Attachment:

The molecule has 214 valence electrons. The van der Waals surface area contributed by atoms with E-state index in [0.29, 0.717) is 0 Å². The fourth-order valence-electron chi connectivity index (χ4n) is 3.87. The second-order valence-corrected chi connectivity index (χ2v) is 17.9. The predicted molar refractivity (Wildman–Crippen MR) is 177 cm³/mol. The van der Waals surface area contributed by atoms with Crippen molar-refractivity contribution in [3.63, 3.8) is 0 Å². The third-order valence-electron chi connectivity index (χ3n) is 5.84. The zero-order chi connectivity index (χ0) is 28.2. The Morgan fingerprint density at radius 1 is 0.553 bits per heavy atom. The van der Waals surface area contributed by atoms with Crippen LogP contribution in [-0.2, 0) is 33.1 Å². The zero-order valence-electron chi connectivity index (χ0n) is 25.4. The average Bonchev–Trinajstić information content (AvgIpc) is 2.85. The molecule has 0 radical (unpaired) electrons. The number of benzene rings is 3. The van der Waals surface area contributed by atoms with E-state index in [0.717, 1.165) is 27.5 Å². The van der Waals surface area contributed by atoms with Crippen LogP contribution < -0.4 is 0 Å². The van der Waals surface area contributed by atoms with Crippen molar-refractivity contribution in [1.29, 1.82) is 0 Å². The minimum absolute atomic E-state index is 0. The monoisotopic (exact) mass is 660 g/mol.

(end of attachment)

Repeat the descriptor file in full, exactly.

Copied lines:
The molecule has 214 valence electrons. The van der Waals surface area contributed by atoms with E-state index in [0.29, 0.717) is 0 Å². The fourth-order valence-electron chi connectivity index (χ4n) is 3.87. The second-order valence-corrected chi connectivity index (χ2v) is 17.9. The predicted molar refractivity (Wildman–Crippen MR) is 177 cm³/mol. The van der Waals surface area contributed by atoms with Crippen molar-refractivity contribution in [3.63, 3.8) is 0 Å². The third-order valence-electron chi connectivity index (χ3n) is 5.84. The zero-order chi connectivity index (χ0) is 28.2. The Morgan fingerprint density at radius 1 is 0.553 bits per heavy atom. The van der Waals surface area contributed by atoms with Crippen LogP contribution in [-0.2, 0) is 33.1 Å². The zero-order valence-electron chi connectivity index (χ0n) is 25.4. The average Bonchev–Trinajstić information content (AvgIpc) is 2.85. The molecule has 0 radical (unpaired) electrons. The number of benzene rings is 3. The van der Waals surface area contributed by atoms with E-state index in [0.717, 1.165) is 27.5 Å². The van der Waals surface area contributed by atoms with Crippen LogP contribution < -0.4 is 0 Å². The van der Waals surface area contributed by atoms with Crippen molar-refractivity contribution in [1.29, 1.82) is 0 Å². The minimum absolute atomic E-state index is 0. The monoisotopic (exact) mass is 660 g/mol.